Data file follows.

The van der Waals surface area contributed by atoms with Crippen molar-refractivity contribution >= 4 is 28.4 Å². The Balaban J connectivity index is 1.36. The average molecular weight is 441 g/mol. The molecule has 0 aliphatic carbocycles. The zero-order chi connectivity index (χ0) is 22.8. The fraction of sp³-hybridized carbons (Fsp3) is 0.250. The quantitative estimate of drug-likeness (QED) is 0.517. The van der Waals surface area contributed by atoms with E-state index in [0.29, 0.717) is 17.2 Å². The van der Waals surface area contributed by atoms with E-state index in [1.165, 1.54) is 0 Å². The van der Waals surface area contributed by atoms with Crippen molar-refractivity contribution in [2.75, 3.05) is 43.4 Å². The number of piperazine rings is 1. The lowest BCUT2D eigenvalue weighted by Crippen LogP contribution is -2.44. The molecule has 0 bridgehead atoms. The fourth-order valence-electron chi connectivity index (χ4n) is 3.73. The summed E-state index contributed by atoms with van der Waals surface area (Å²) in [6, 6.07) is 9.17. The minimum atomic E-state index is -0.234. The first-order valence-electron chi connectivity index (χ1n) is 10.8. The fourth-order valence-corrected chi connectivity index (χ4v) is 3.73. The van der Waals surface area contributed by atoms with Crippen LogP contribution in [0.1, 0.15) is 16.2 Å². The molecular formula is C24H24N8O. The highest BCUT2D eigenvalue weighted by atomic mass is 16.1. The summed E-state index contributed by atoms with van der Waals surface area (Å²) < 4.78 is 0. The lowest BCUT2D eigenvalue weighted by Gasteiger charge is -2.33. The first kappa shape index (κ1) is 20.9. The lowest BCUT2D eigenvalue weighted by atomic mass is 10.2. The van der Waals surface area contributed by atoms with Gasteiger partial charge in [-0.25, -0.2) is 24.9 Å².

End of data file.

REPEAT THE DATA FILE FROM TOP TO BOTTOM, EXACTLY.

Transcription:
The van der Waals surface area contributed by atoms with Crippen molar-refractivity contribution >= 4 is 28.4 Å². The Balaban J connectivity index is 1.36. The average molecular weight is 441 g/mol. The molecule has 0 aliphatic carbocycles. The zero-order chi connectivity index (χ0) is 22.8. The fraction of sp³-hybridized carbons (Fsp3) is 0.250. The quantitative estimate of drug-likeness (QED) is 0.517. The van der Waals surface area contributed by atoms with E-state index in [0.29, 0.717) is 17.2 Å². The van der Waals surface area contributed by atoms with E-state index in [1.165, 1.54) is 0 Å². The van der Waals surface area contributed by atoms with Crippen molar-refractivity contribution in [2.75, 3.05) is 43.4 Å². The number of piperazine rings is 1. The lowest BCUT2D eigenvalue weighted by Crippen LogP contribution is -2.44. The molecule has 0 bridgehead atoms. The fourth-order valence-electron chi connectivity index (χ4n) is 3.73. The summed E-state index contributed by atoms with van der Waals surface area (Å²) in [6, 6.07) is 9.17. The minimum atomic E-state index is -0.234. The first-order valence-electron chi connectivity index (χ1n) is 10.8. The fourth-order valence-corrected chi connectivity index (χ4v) is 3.73. The van der Waals surface area contributed by atoms with Crippen LogP contribution in [0.1, 0.15) is 16.2 Å². The molecular formula is C24H24N8O. The highest BCUT2D eigenvalue weighted by atomic mass is 16.1. The summed E-state index contributed by atoms with van der Waals surface area (Å²) < 4.78 is 0. The lowest BCUT2D eigenvalue weighted by Gasteiger charge is -2.33. The first kappa shape index (κ1) is 20.9. The lowest BCUT2D eigenvalue weighted by atomic mass is 10.2. The van der Waals surface area contributed by atoms with Gasteiger partial charge in [-0.25, -0.2) is 24.9 Å².